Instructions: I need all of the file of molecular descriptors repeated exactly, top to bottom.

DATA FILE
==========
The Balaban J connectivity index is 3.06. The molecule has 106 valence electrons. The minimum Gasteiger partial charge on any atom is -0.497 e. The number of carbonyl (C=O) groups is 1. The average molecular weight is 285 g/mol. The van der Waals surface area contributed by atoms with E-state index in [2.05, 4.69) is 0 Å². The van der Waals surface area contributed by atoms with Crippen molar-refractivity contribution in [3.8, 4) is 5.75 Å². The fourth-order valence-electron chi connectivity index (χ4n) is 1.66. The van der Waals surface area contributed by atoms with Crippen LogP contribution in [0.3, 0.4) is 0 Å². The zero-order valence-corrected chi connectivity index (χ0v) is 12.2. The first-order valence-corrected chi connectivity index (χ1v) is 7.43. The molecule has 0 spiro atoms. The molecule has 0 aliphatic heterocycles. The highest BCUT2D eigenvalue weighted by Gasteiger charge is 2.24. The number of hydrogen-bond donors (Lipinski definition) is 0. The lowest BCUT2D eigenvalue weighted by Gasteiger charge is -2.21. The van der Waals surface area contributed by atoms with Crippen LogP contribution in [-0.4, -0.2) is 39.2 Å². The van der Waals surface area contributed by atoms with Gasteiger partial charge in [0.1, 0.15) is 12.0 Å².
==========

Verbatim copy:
The Balaban J connectivity index is 3.06. The molecule has 106 valence electrons. The minimum Gasteiger partial charge on any atom is -0.497 e. The number of carbonyl (C=O) groups is 1. The average molecular weight is 285 g/mol. The van der Waals surface area contributed by atoms with E-state index in [2.05, 4.69) is 0 Å². The van der Waals surface area contributed by atoms with Crippen molar-refractivity contribution in [3.8, 4) is 5.75 Å². The fourth-order valence-electron chi connectivity index (χ4n) is 1.66. The van der Waals surface area contributed by atoms with Crippen LogP contribution in [0.3, 0.4) is 0 Å². The zero-order valence-corrected chi connectivity index (χ0v) is 12.2. The first-order valence-corrected chi connectivity index (χ1v) is 7.43. The molecule has 0 spiro atoms. The molecule has 0 aliphatic heterocycles. The highest BCUT2D eigenvalue weighted by Gasteiger charge is 2.24. The number of hydrogen-bond donors (Lipinski definition) is 0. The lowest BCUT2D eigenvalue weighted by Gasteiger charge is -2.21. The van der Waals surface area contributed by atoms with Crippen LogP contribution in [-0.4, -0.2) is 39.2 Å². The van der Waals surface area contributed by atoms with Gasteiger partial charge in [0.1, 0.15) is 12.0 Å².